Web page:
INFLATION: “The main economic challenge facing the U.S. economy remains the persistently high inflation, which has led the Federal Reserve to raise interest rates in every meeting since March, therefore increasing the cost of borrowing in all forms (mortgages, car loans, credit cards). The effects of these increments are already evident in the housing market, with mortgage rates reaching 7% for the first time in 20 years, but we have yet to see the full impact of the Fed’s actions on the economy. Moreover, although inflation may have peaked in June, it is unlikely to decelerate rapidly in the near future. Therefore, we can expect further increases in interest rates in 2023, which will intensify the economic weakness and tip the economy into a modest but possibly short-lived recession. This contraction will result in a rise in the unemployment rate as both businesses and consumers cut back on spending.”

— By Amy Keller

National Headwinds

BEN TABATABAEI
Chief Economist, Florida Chamber of Commerce; Executive Director, International Center for Economic Development

The Florida Chamber Foundation has been charting Florida’s rise in the global economy in its 2030 Blueprint. On Jan. 12, the chamber will hold its virtual Florida Economic Outlook & Jobs Solution Summit. Below is a preview from the chamber’s chief economist and executive director of the International Center for Economic Development, Ben Tabatabaei. In the next year, Tabatabaei says, there are several factors that will determine the growth of Florida’s economy:

INFLATION: “A major driver of inflation has been energy costs. The U.S. became a net total energy exporter in 2019 for the first time since 1952, maintaining that position until the end of 2021. The change to the Biden administration resulted in America’s energy policy changing, resulting in a decrease in the production of oil and gas in United States and a rise in fuel cost. In addition, a continued increased in government spending and rising fuel costs made inflation a major problem for the national and global economy. Inflation will continue to plague the U.S. economy for the foreseeable future.”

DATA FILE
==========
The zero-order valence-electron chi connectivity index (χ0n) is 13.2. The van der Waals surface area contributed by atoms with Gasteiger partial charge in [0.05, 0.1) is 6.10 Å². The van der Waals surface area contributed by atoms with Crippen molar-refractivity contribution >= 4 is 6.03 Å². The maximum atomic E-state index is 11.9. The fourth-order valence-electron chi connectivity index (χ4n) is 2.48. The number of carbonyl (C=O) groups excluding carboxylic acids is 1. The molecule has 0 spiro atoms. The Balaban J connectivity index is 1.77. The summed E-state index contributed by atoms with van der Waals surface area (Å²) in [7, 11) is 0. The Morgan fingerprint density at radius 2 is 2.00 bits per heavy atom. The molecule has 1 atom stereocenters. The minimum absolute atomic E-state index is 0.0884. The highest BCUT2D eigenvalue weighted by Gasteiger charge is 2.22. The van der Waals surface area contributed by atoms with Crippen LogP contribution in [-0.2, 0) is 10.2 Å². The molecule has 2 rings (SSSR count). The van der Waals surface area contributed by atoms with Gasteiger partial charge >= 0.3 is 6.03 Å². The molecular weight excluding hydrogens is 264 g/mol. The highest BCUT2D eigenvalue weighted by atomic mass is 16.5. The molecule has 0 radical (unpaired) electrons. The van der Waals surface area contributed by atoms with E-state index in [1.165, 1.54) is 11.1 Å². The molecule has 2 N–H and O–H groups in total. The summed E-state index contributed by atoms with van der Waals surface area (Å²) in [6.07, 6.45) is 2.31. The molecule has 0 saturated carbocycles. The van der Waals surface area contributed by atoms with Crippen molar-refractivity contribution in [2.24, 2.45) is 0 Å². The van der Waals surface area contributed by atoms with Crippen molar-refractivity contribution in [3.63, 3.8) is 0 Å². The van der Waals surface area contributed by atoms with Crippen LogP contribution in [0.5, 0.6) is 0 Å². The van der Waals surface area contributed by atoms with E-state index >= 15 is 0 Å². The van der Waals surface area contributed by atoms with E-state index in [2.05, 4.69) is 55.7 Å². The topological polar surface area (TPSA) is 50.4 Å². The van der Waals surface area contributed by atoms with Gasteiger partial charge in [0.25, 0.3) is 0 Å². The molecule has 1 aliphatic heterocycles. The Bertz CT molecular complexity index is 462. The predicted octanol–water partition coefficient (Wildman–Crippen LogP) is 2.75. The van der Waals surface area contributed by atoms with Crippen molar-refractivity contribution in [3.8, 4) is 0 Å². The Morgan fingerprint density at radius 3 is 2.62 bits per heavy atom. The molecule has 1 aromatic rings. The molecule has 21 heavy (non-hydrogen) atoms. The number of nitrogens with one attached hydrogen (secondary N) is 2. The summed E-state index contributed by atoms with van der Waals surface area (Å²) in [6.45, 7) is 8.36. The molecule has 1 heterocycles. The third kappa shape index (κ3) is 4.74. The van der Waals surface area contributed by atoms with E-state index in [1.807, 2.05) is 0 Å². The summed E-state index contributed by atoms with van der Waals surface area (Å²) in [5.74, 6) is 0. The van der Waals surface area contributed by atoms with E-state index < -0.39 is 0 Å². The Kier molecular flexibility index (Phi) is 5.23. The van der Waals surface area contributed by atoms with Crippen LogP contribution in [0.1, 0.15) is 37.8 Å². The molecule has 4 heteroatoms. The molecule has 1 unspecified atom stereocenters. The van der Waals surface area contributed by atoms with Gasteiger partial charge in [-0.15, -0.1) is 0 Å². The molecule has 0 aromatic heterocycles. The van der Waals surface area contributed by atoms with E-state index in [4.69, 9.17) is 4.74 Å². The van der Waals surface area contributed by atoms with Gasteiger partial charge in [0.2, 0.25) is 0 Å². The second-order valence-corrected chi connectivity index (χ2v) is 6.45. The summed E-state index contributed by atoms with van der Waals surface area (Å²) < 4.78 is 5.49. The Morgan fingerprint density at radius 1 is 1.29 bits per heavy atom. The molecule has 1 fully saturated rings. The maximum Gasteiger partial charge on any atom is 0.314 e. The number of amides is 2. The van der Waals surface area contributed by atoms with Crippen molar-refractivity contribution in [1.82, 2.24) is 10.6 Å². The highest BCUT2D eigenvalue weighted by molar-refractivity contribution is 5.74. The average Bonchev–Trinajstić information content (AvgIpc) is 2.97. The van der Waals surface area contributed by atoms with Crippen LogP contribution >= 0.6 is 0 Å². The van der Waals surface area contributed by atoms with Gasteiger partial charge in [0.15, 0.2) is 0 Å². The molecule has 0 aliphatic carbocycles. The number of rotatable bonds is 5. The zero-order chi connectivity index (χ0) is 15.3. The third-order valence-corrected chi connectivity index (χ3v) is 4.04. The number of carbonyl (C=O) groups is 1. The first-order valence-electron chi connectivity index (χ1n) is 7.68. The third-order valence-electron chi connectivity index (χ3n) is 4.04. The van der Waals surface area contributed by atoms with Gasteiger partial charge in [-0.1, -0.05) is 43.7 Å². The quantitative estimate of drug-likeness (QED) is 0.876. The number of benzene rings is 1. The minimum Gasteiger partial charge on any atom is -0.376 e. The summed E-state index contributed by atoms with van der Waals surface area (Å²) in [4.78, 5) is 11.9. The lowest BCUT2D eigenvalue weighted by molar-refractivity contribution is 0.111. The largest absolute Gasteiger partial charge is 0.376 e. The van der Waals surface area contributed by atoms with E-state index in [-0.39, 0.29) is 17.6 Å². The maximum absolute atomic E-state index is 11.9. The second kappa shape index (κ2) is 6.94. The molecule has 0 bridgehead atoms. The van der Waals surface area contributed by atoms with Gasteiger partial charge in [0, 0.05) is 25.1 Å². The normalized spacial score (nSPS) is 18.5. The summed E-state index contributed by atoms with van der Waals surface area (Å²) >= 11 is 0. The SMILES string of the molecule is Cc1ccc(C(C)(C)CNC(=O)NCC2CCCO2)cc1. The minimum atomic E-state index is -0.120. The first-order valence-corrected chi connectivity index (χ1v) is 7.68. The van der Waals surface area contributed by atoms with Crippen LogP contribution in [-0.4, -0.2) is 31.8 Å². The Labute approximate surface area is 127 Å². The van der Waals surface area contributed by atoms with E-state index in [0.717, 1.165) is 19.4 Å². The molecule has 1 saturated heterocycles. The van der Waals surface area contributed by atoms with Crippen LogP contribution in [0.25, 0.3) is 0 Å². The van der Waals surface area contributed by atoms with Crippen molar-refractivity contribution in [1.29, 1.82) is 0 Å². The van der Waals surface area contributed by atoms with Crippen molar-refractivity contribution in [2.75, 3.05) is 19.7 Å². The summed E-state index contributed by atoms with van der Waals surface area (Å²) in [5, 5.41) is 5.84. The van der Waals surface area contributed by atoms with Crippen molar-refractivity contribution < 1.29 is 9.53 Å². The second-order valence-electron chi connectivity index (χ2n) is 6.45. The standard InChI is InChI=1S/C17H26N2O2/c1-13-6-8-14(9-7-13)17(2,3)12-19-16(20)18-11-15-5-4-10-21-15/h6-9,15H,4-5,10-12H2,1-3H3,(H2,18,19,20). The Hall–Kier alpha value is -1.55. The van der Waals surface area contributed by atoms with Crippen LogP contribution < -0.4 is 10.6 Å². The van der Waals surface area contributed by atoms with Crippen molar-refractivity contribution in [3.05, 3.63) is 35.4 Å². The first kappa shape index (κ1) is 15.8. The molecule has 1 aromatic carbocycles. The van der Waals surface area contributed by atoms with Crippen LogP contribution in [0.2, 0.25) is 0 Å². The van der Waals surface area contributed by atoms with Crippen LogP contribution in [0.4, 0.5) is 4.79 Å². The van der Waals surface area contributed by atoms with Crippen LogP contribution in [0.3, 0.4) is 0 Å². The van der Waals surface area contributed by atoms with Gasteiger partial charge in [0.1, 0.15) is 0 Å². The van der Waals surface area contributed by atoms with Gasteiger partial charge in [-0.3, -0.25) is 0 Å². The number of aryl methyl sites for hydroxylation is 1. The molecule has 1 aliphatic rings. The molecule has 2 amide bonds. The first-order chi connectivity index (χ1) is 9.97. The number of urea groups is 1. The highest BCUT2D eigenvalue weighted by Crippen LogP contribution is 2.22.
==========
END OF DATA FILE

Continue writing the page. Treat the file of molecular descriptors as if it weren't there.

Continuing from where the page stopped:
CONSUMER SENTIMENT: “U.S. consumer sentiment hit a low of 50 in June. If consumers feel inflation is getting worse, they will continue cutting down on consumption — further decreasing economic growth. Generally, Florida’s consumer sentiment has performed better than the national average. Florida’s GDP increased $30 million from Q1 to Q2 2022. However, it would be impractical to think Florida can completely shield itself from the wider impacts of the U.S. economy if it takes a greater downturn.”

GEOPOLITICAL INSTABILITY: “We must keep close watch in three regions: First, Europe, with the continued Russian hostility in Ukraine and its impact on energy in Europe. Second, Iran, with widespread unrest and potential of the clerical regime instigating further conflict with Saudi Arabia affecting oil production. And third, Taiwan because of a potential invasion of Taiwan by China, instigating a global conflict between China and the U.S. and our allies in NATO. The chance of miscalculations by various participants remains significant. The silver lining is that due to the global economic conditions, there is less willingness to expand regional conflicts since resources are already strained. Until there is an increase in domestic oil production to offset the lack of global oil production, economic growth will suffer. To deal solely with inflation through monetary policy by the Federal Reserve, deepens the recession and causes unnecessary pain, since inflation is a lagging indicator. It will also not solve the underlying problem of needing affordable abundant energy for economic growth.”